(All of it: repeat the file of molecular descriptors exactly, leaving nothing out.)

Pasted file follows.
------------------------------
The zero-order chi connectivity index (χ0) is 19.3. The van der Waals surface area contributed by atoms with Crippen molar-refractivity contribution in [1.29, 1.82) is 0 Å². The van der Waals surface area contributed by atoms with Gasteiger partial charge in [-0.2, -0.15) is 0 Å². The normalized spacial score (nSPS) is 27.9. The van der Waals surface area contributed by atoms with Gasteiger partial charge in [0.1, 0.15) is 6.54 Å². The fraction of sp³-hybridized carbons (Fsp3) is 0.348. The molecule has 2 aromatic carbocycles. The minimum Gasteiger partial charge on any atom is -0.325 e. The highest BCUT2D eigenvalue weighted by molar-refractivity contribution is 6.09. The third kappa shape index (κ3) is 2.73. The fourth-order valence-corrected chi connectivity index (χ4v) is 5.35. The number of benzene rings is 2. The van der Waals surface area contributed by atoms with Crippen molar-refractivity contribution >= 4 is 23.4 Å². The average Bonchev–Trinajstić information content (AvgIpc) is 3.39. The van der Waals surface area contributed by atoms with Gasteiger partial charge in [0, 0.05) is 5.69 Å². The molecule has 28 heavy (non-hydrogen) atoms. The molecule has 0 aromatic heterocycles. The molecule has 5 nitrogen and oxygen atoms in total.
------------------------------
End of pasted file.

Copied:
The zero-order chi connectivity index (χ0) is 19.3. The van der Waals surface area contributed by atoms with Crippen molar-refractivity contribution in [1.29, 1.82) is 0 Å². The van der Waals surface area contributed by atoms with Gasteiger partial charge in [-0.2, -0.15) is 0 Å². The normalized spacial score (nSPS) is 27.9. The van der Waals surface area contributed by atoms with Gasteiger partial charge in [0.1, 0.15) is 6.54 Å². The fraction of sp³-hybridized carbons (Fsp3) is 0.348. The molecule has 2 aromatic carbocycles. The minimum Gasteiger partial charge on any atom is -0.325 e. The highest BCUT2D eigenvalue weighted by molar-refractivity contribution is 6.09. The third kappa shape index (κ3) is 2.73. The fourth-order valence-corrected chi connectivity index (χ4v) is 5.35. The number of benzene rings is 2. The van der Waals surface area contributed by atoms with Crippen molar-refractivity contribution >= 4 is 23.4 Å². The average Bonchev–Trinajstić information content (AvgIpc) is 3.39. The van der Waals surface area contributed by atoms with Gasteiger partial charge in [0, 0.05) is 5.69 Å². The molecule has 28 heavy (non-hydrogen) atoms. The molecule has 0 aromatic heterocycles. The molecule has 5 nitrogen and oxygen atoms in total.